With their right hands raised, the USC undergraduates recognized as leaders in their disciplines proudly recited an oath promising to be faithful to the ideals of Phi Beta Kappa.
Vowing to uphold the Greek motto, “love of learning is the guide to life,” 221 juniors and seniors were named into the nation’s most prestigious academic honor society during the annual Phi Beta Kappa Society Epsilon Chapter of California at USC ceremony held on March 30 at Town & Gown.
Those selected have demonstrated intellectual integrity, interest in various views and a range of academic interests. Students joined members who include United States Supreme Court justices, U.S. presidents and Nobel laureates.
Jennie Lee, a junior majoring in philosophy, politics and law at the USC Dornsife College of Letters, Arts and Sciences, is proud to have been chosen as a member of the distinguished group.
“I feel really honored to be a part of Phi Beta Kappa,” Lee said. “Especially to be named among all these other students who are so highly qualified.”
Katherine Fu, a junior double majoring in biological sciences and neuroscience at USC Dornsife, also was among the new members.
“It is a huge honor especially as a junior,” Fu said. “ ‘Lifelong learning’ corresponds with my life goals.”
After reviewing grade point averages, the Phi Beta Kappa executive faculty board selected members to join the society and invited them to take part in the traditional induction ceremony. Initiation fees were underwritten by USC Dornsife.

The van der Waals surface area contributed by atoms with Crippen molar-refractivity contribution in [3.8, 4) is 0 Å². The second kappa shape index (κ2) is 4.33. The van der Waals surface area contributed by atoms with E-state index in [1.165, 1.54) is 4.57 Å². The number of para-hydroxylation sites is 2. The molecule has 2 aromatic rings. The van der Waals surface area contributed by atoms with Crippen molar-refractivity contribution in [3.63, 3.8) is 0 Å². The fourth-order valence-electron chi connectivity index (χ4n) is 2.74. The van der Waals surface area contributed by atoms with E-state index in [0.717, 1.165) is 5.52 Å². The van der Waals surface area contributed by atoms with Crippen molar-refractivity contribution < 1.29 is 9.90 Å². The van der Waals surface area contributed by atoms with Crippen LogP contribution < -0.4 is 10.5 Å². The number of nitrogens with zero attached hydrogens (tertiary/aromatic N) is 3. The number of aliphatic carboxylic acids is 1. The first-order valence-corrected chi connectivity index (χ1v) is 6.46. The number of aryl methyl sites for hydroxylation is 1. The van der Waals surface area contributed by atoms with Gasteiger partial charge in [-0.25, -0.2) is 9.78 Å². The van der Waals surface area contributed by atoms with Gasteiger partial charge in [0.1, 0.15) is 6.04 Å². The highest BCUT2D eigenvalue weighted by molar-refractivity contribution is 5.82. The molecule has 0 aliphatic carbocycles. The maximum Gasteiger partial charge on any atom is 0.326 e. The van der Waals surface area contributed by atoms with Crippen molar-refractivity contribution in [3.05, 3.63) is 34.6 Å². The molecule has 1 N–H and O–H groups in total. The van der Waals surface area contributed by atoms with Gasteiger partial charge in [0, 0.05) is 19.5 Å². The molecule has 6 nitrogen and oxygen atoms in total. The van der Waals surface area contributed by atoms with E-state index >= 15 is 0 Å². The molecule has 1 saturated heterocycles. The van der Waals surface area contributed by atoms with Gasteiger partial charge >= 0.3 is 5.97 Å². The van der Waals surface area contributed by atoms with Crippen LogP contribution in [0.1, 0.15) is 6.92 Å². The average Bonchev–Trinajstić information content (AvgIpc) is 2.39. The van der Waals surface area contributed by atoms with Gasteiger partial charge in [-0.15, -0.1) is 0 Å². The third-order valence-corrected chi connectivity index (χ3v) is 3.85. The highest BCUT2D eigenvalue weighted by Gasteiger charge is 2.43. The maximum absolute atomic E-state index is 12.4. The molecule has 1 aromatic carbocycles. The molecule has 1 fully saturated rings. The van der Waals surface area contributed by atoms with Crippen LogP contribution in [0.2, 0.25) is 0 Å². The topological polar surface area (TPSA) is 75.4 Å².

Won Lee, a senior majoring in international relations, was pleasantly surprised that he had been elected into the elite society.
“It is surreal because I’ve always heard about Phi Beta Kappa and knew of its reputation,” Lee said. “It’s slowly seeping in that I’m a member.”
USC faculty and administrators lauded the achievements of the inductees, the majority of whom were from USC Dornsife.
“The students we support and honor today have reached academic excellence in the liberal arts and sciences,” said Robin Romans, associate provost for undergraduate programs and president of the Phi Beta Kappa chapter at USC. “They are joining a society that represents a high calling in the life of the mind; a society that holds the hallmark of inquiry, accomplishment and civic responsibility – members in this society represent decades of values in liberal arts and sciences.”
Phi Beta Kappa was established in 1776 during the American Revolution by students at the College of William & Mary in Williamsburg, Va. It is the oldest honor society in the United States, recognizing stellar achievements in the liberal arts and sciences. Nearly 300 academic institutions have chapters nationwide. The USC chapter was founded in 1929.
In his keynote address, Edwin McCann, president of the USC Dornsife Faculty Council and professor of English and philosophy, said the Greek translation of Phi Beta Kappa perfectly encapsulates the society’s values. Phi is the root word for philosophy, a discipline grounded on inquiry and a liberal art’s cornerstone. Beta is Greek for life. Beta can indicate the study of life or the life we live as human beings, he said.
“It is an ongoing occupation to live a satisfying and fulfilling life,” McCann said. “It demands liberty and the freedom to make one’s own choices to pursue whatever one has identified as worthy.
“The best kind of education to this end is a liberal education,” he added. “One that liberates the mind from bondage and prejudice and sloppy thinking. It is liberal education that prepares the mind to accomplish what one pursues.”